ACID has called on online platforms to take responsibility in the battle against counterfeit goods.

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In a recent article in Craft Business, ACID CEO Dids Macdonald OBE, calls for responsibility in online battle against counterfeit goods

ACID has called on online platforms to take responsibility in the battle against counterfeit goods.

Anti Copying In Design, the UK’s leading design and intellectual property campaigning organisation, made their call following the news that Stampin’ Up has filed a lawsuit against Alibaba in a US court for copyright infringement.

Stampin’ Up, which produces and sells decorative rubber stamps and other scrapbooking and paper craft supplies, filed its complaint at the US District Court for the District of Utah Central Division on Wednesday, April 4.

The lawsuit was filed against Alibaba, which operates the e-commerce platform AliExpress, an online shop that allows merchants to sell products across the world.

Dids MacDonald OBE, ACID CEO, said: “Many of our ACID members are continually frustrated by the difficulties they face with online infringements on online platforms such as Alibaba and AliExpress. Taking action can put a huge strain on businesses and, more especially micro businesses, because it is cost and time debilitating made even more difficult in that online platforms differ in their processes for take down, their response time also is inconsistent and there is often resistance. There is growing pressure from Government to create Codes of Practice not only to support IP owners but to hold online platforms to account but this is a monumental task looking at the scale of infringements.”

“If this lawsuit is successful it will send a clear and resounding message that online platforms need to take the subject of IP infringement much more seriously. The UK Government, for example, has signed Memoranda of Understanding with many online platforms but the real proof of change is what happens in reality.”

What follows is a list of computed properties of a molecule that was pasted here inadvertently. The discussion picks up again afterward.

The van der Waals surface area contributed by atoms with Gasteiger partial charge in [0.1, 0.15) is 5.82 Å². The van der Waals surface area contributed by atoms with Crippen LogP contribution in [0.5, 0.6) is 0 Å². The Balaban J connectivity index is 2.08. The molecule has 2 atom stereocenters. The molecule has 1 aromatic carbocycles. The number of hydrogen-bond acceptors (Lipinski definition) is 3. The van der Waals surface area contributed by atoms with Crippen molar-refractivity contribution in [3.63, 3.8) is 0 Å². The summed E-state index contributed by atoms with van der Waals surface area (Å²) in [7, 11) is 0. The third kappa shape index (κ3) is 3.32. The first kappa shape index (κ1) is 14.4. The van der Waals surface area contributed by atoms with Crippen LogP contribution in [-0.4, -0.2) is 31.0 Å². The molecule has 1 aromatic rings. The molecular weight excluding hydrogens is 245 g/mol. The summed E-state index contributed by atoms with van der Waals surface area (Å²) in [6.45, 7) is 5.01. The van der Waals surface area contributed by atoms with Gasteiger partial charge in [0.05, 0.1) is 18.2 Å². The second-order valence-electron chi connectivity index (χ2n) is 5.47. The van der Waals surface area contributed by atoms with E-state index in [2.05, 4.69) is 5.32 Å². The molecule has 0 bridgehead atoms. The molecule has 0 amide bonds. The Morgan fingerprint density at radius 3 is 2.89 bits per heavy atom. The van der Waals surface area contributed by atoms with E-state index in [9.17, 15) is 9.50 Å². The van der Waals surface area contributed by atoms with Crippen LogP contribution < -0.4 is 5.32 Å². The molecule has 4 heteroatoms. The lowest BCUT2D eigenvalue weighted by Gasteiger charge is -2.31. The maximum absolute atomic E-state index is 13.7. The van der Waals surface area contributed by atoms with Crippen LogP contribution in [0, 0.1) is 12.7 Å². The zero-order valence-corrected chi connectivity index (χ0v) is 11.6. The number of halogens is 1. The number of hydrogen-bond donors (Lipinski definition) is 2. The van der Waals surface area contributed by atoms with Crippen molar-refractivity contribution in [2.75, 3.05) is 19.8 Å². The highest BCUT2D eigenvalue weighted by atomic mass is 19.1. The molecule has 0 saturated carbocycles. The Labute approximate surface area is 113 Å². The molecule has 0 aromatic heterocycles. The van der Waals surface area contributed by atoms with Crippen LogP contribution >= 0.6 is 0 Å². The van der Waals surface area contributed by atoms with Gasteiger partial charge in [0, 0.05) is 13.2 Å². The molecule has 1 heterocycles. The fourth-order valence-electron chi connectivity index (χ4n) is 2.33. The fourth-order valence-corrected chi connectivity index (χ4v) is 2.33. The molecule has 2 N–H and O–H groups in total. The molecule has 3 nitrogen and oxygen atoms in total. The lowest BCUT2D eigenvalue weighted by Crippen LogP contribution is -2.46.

The claim was also brought against AliExpress stores WuYu; KLJUYP; Coohool; Liangshangmei; Yi Wu Yu Yi Co; Gongzhiqian; ZFParty Handcraft; Qianyan; Yiwu Import and Export Trade; Universe Flag; and QLLH. In each instance, Stampin Up accused the defendants of selling “knockoff” versions of its own stamps.

A Stampin’ Up! spokesperson said: “Stampin’ Up! has filed a copyright infringement lawsuit in the US Federal District Court of Utah against Alibaba.com Hong Kong Ltd., the operator of the AliExpress e-commerce platform; in order to stop the sale of counterfeit Stampin’ Up! products on AliExpress by merchants not associated with Stampin’ Up! We are committed to ensuring all of Stampin’ Up!’s art and intellectual property are protected.”

Stampin’ Up alleged that the defendants have been selling rubber stamps with designs identical to its own since September 2017. The infringing products are allegedly being sold at dramatically lower prices than authentic Stampin’ Up products. It is believed that over 90 of the plaintiff’s stamps have been copied and offered for sale by the defendants.

Between November 2017 and March 2018, Stampin’ Up submitted 143 takedown notices to AliExpress.

Dids MacDonald added: “To put a scale on the growing threats of online infringement, according to OECD statistics, imports of counterfeit and pirated goods are worth nearly half a trillion dollars a year, or around 2.5 per cent of global imports and many of the proceeds going to organised crime. In the UK it is four per cent well above the 2.5 per cent average share of fake goods in world imports so there is even more of an issue nationally.”

“Counterfeiters take advantage of our trust in trademarks and brand names to undermine economies and endanger lives. Online platforms have to take their share of responsibility for this global problem.”